"Died in the Defense of his Country"
By Elias Stewart, graduate assistant
Despite being a lesser-known engagement, the Battle of Lynchburg acts as a unique tapestry in which an array of notable people from across the East Coast convened in a seemingly insignificant town to fight in the Civil War. Many of these individuals went on to do prominent work after the war while others left a lasting impact before their deaths on the battlefield. This post will follow the West Virginian soldier, Samuel Wilson Nester. Although not much is found of his life, a valiant legend covers Private Nester at the time of his death that has stayed with his family for generations.
Samuel Nester was born in what is now Barbour County, West Virginia on April 2, 1823. He married Elizabeth Smith on October 23, 1845 and they had ten children together. A military report described Samuel as having a “dark complexion,” “grey eyes,” and stood around six-feet tall. Nester was a 38-year-old farmer before the call of duty compelled him to enlist as a private in Company C of the 11th Infantry of the West Virginia Volunteers on December 22, 1861.
Nester and his regiment took part in a number of engagements throughout West Virginia and Virginia. As the Calhoun Chronicles, a local West Virginia newspaper documented, Company C engaged in “Cloyd Mountain, Virginia, May 9, 1864, where the 11th…acted as supports to the 10th West Virginia and 30th Ohio, who in a fierce hand to hand engagement captured the Confederate works in less than ten minutes. Later assisting in the destruction of the Virginia & Tennessee R.R. tearing up tracks, heating the rails and bending them around trees. At New River Bridge on May 10, 1864, the 11th supported the Artillery, throughout this engagement, which was in artillery action at long range.” On May 26th, the 11th infantry joined with Union forces under the command of General David Hunter to continue south through Lexington with plans to capture Lynchburg.
Weeks later, after Hunter and his army ravaged Staunton, Lexington, and Liberty (now Bedford), Nester and his regiment found themselves approaching the edge of Lynchburg’s city limits. Although the 11th West Virginia did not see action until the following day, June 17th marks the start of the battle when General Hunter’s army engaged with the Confederates at a disused Quaker Meeting House, near the Sandusky estate. On June 18, 1864 the 11th West Virginia Infantry went into battle around 2:30 in the afternoon. Samuel and his regiment participated in an unsuccessful flank march to the right of what is present-day U.S. Route 29. Due to the rugged and steep terrain the troops turned back, looping around just in time to repel a Confederate advance on the Union forces. However, this maneuver brought heavy fire onto Company C and caused a number of casualties including a vicious gunshot to Nester’s leg resulting in a compound fracture.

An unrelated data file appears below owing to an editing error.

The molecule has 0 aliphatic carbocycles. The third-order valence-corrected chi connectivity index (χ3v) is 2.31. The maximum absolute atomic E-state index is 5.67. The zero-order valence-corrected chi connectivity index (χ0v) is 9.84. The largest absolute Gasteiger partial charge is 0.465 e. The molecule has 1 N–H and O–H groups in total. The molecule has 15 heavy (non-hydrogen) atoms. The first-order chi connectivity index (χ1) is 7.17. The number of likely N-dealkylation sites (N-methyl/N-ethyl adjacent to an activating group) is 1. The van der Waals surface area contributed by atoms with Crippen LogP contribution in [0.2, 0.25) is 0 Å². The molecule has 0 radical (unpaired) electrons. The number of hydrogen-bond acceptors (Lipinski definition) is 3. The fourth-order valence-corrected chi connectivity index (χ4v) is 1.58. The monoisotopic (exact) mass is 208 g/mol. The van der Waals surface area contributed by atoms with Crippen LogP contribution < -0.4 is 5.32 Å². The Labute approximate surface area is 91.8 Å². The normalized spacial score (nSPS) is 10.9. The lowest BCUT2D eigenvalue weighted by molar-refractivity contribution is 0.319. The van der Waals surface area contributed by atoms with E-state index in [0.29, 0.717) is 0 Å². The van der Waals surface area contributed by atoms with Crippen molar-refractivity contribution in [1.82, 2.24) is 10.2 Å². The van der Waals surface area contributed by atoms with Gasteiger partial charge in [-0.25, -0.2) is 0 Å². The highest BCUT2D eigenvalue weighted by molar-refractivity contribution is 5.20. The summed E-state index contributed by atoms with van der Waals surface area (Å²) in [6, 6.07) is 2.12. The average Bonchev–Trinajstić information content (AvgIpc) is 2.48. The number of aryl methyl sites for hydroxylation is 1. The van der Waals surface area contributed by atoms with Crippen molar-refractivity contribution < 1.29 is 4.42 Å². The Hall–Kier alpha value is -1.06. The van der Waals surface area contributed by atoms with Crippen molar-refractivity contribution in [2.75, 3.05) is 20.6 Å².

Despite his serious wound, instead of being taken to the Union field hospital at Sandusky to be treated, or worse, to have been left on the battlefield for dead, it appears that Samuel’s brothers-in-arms helped Nester travel alongside the army once General Hunter made the decision to retreat west, towards the safety of West Virginia. A muster report described Nester entering a hospital in Charleston, West Virginia on June 28, 1864, nearly ten days later. Either through a worsening condition or to be closer to home Nester transferred to a hospital in Gallipolis, Ohio that next month.
According to family history, as told by Samuel’s Great-Great Grandson Richard Nester, Samuel’s youngest son, “Samuel Dias Nester, was born on April 10, 1864, while [father], Samuel W. was in the field; he had never seen his youngest son. While in Gallipolis, Samuel W. left the hospital to go visit his family and meet his son. His gunshot wound became infected due to contamination while crossing the Ohio River, and he was returned to the Army hospital.” It was at that hospital in Gallipolis, Ohio where Samuel died of gangrene on July 20, 1864.
Although Nester’s death was unfortunate, having only seen his newborn son briefly before dying, he left behind an honorable legacy as recognized by the state of West Virginia. Samuel’s family received a medal awarded to “officers and soldiers who had died of disease and wounds received in battle.” Nester’s medal bears an inscription reading: “Died in the Defense of his Country.” Samuel Nester currently lies at the Pine Street Cemetery in Gallipolis, Ohio.
Ayers, L. E. (2001). Calhoun County in the Civil War from 1927 Part VI. Retrieved October 06, 2020, from http://www.hurherald.com/cgi-bin/db_scripts/articles?Action=user_view
Find a Grave, database and images (https://www.findagrave.com : accessed 06 October 2020), memorial page for Pvt Samuel W. Nester (2 Apr 1823–20 Jul 1864), Find a Grave Memorial no. 15125087, citing Pine Street Cemetery, Gallipolis, Gallia County, Ohio, USA ; Maintained by Richard A. Nester (contributor 46855669)
Fluharty, L. (n.d.). SAMUEL WILSON NESTER Company “C” 11th West Virginia Infantry. Retrieved October 06, 2020, from https://www.wvgenweb.org/wvmilitary/11wvi-nester-s.pdf
Nester, Richard. “Re: Nester Blog.” Message to Eli Stewart. 7 October 2020. Email.